Using ETFs To Hedge Against Rising Rates

September 29, 2020

The September Federal Reserve meeting passed without much fanfare, quieting markets that had been getting jittery about a rate hike. The central bank―eyeing the uncertainty of a presidential election in November―chose to delay its much-anticipated interest rate increase, but not for long.

After the no-change decision, Federal Reserve Board Chair Janet Yellen told the press that she expects a rate hike sometime this year. That means that an increase may come either at the November or December meeting, with most economists targeting the latter as the likeliest option for a move.

If so, it will be deja vu, for it was last December when the Fed hiked rates for the first time in nearly a decade after months of anticipation. Another hike this December would push the federal funds rate up by 25 basis points to a range of 0.50-0.75% from 0.25-0.50%.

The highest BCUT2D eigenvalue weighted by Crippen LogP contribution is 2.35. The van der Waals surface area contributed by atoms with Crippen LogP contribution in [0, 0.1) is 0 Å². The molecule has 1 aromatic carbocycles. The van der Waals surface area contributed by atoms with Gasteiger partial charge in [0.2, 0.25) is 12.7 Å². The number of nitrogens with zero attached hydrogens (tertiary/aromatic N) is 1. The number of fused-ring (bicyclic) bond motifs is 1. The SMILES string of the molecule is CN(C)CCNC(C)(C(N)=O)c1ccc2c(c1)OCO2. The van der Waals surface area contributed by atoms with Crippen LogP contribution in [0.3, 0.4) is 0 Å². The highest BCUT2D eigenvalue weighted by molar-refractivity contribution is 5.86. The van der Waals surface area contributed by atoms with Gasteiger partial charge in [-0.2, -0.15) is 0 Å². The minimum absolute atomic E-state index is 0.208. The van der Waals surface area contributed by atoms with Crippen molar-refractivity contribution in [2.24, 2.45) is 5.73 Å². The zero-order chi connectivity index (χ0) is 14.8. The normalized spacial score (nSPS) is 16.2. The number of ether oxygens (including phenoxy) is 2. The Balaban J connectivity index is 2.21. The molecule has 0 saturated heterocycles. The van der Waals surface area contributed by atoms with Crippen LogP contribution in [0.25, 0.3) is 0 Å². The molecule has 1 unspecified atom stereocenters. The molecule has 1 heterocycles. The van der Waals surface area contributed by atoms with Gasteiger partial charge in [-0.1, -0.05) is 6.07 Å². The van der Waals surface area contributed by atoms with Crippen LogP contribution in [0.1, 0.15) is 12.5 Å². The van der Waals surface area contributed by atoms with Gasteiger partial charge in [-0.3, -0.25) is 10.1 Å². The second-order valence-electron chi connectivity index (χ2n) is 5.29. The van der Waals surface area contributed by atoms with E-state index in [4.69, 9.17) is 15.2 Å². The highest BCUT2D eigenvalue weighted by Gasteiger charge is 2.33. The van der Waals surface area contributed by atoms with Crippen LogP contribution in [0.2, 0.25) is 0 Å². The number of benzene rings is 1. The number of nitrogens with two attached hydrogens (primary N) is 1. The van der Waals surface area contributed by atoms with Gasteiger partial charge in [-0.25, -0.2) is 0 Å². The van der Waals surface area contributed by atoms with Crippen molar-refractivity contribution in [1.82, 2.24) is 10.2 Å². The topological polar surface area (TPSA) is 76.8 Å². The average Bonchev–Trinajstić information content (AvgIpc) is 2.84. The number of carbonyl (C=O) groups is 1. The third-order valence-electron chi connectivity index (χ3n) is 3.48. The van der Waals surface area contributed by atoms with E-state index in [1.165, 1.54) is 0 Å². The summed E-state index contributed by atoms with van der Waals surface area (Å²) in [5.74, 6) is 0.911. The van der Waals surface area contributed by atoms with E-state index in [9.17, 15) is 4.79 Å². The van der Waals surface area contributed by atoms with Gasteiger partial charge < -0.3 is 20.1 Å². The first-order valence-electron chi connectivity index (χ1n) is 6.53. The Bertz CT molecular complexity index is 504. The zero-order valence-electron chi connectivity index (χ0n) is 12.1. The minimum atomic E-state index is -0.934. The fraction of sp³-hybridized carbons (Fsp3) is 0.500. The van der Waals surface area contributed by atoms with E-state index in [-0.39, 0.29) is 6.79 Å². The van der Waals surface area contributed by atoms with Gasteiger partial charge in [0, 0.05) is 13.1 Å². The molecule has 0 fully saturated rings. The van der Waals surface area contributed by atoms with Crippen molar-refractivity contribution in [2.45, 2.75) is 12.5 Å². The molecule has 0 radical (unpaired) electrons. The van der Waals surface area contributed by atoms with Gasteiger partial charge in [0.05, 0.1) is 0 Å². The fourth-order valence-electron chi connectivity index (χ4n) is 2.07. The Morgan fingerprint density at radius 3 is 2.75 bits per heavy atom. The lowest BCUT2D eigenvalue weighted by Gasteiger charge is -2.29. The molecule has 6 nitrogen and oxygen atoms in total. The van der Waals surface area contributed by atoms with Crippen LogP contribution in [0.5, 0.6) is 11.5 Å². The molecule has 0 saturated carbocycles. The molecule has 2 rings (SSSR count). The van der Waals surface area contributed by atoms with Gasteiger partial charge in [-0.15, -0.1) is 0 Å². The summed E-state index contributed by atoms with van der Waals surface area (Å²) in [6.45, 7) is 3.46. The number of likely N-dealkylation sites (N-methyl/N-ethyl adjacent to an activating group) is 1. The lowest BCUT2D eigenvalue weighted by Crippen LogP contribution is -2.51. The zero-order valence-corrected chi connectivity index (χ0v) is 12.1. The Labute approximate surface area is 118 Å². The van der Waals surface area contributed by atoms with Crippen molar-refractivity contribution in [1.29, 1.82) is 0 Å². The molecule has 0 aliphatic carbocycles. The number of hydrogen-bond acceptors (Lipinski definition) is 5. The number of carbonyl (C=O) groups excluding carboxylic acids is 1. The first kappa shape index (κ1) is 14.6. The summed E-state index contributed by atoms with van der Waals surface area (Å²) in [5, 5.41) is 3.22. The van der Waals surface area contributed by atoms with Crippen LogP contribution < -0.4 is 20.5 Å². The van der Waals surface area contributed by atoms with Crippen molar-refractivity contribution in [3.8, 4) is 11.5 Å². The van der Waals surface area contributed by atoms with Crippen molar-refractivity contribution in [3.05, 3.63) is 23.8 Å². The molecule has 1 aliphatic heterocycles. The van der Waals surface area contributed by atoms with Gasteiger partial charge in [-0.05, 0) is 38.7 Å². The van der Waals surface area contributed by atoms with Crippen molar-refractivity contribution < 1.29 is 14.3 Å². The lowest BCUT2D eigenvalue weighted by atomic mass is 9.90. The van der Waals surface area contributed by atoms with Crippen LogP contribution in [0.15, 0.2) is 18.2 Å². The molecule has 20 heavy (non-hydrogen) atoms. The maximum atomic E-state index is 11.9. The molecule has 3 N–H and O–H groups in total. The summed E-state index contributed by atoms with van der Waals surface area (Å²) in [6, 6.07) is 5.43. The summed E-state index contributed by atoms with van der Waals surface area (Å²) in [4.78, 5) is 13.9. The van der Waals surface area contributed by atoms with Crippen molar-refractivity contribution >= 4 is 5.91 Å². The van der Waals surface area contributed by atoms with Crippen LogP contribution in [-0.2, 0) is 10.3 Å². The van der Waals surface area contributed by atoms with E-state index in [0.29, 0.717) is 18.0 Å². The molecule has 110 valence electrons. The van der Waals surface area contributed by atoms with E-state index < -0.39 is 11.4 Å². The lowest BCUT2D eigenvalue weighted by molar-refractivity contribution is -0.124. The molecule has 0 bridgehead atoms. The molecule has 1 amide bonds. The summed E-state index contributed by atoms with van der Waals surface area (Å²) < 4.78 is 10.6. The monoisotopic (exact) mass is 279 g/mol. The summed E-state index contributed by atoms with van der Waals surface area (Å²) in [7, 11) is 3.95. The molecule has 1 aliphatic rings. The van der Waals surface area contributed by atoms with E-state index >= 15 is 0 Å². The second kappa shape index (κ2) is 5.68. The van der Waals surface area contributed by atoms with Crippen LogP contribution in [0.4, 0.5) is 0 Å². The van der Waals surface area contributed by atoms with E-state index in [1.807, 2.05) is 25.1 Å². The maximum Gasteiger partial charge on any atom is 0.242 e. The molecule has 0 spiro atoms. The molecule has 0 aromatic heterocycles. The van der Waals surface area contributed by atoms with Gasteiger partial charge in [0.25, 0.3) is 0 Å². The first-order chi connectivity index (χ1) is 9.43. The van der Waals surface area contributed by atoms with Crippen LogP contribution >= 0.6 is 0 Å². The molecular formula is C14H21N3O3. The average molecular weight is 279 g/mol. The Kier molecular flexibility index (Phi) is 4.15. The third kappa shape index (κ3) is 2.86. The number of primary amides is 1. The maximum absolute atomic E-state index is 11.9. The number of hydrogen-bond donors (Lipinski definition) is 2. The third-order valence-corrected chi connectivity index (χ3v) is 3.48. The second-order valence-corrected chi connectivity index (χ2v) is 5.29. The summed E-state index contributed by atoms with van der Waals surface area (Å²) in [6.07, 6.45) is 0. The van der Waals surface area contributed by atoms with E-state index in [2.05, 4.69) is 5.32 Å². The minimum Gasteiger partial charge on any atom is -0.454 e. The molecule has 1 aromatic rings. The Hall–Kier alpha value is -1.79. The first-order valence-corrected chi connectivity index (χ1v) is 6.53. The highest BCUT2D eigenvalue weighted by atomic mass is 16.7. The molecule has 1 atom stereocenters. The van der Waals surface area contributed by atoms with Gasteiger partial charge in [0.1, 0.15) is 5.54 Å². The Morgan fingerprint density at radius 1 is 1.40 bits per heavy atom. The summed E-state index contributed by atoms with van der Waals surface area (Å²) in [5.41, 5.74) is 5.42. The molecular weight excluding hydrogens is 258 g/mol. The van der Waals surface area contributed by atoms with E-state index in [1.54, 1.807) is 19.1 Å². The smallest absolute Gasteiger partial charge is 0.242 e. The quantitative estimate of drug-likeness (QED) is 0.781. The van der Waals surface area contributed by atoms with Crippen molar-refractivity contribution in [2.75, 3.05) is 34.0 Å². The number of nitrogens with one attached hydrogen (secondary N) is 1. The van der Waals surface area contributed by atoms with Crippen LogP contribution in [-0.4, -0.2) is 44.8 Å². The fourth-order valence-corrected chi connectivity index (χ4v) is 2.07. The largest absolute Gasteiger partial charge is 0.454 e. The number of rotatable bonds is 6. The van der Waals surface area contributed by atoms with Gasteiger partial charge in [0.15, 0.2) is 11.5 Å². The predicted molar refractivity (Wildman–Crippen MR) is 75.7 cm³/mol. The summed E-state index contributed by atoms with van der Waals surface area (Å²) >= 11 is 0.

Rates Down From Start Of Year

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Market-set rates are up from their lows ahead of the potential rate increase, though they’re down significantly from where they were at the start of the year.

The two-year Treasury bond yield, for example, is at 0.75%, up from a low of 0.50% in June, but down from 1.05% on Dec. 31. At the same time, the 10-year Treasury bond yield is at 1.56%, up from a record-low 1.32% in July, but down from 2.27% on Dec. 31.

It’s impossible to say whether the next Fed hike will be the catalyst that finally spurs a big rally in interest rates (and sell-off in bonds). But for investors who want to protect themselves, there are many tools available in the ETF world to minimize the impact of higher rates, or even capitalize on them.

Lower Duration Bonds

The classic advice given to investors in a rising rate environment is to reduce the duration of your bond portfolio. Duration is a measure of interest rate risk and is based on a bond’s maturity and coupon payments.